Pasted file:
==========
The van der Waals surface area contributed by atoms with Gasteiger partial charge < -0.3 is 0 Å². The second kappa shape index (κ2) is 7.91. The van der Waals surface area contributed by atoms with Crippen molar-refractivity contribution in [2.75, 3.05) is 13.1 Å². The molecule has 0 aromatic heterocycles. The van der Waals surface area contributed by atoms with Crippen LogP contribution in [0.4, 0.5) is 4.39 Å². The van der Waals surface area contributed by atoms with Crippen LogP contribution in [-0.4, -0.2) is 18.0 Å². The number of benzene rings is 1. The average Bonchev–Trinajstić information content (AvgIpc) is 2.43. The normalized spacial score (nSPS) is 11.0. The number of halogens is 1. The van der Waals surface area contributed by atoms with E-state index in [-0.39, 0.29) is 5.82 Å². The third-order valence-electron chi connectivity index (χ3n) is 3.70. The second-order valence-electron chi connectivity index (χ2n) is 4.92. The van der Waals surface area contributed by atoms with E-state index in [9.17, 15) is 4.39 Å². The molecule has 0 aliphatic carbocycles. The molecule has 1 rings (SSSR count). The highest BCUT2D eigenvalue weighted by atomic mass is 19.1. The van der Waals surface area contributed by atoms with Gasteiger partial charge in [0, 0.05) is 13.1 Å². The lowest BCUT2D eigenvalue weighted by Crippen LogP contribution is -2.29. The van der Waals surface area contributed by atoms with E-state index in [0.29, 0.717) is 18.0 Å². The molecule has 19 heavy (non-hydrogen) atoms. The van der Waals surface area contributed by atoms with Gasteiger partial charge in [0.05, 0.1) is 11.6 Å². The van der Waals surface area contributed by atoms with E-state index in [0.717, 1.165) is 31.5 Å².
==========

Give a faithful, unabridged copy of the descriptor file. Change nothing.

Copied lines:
The van der Waals surface area contributed by atoms with Gasteiger partial charge < -0.3 is 0 Å². The second kappa shape index (κ2) is 7.91. The van der Waals surface area contributed by atoms with Crippen molar-refractivity contribution in [2.75, 3.05) is 13.1 Å². The molecule has 0 aromatic heterocycles. The van der Waals surface area contributed by atoms with Crippen LogP contribution in [0.4, 0.5) is 4.39 Å². The van der Waals surface area contributed by atoms with Crippen LogP contribution in [-0.4, -0.2) is 18.0 Å². The number of benzene rings is 1. The average Bonchev–Trinajstić information content (AvgIpc) is 2.43. The normalized spacial score (nSPS) is 11.0. The number of halogens is 1. The van der Waals surface area contributed by atoms with E-state index in [-0.39, 0.29) is 5.82 Å². The third-order valence-electron chi connectivity index (χ3n) is 3.70. The second-order valence-electron chi connectivity index (χ2n) is 4.92. The van der Waals surface area contributed by atoms with E-state index in [9.17, 15) is 4.39 Å². The molecule has 0 aliphatic carbocycles. The molecule has 1 rings (SSSR count). The highest BCUT2D eigenvalue weighted by atomic mass is 19.1. The van der Waals surface area contributed by atoms with Gasteiger partial charge in [0, 0.05) is 13.1 Å². The lowest BCUT2D eigenvalue weighted by Crippen LogP contribution is -2.29. The van der Waals surface area contributed by atoms with E-state index in [0.29, 0.717) is 18.0 Å². The molecule has 19 heavy (non-hydrogen) atoms. The van der Waals surface area contributed by atoms with Gasteiger partial charge in [0.05, 0.1) is 11.6 Å². The van der Waals surface area contributed by atoms with E-state index in [0.717, 1.165) is 31.5 Å².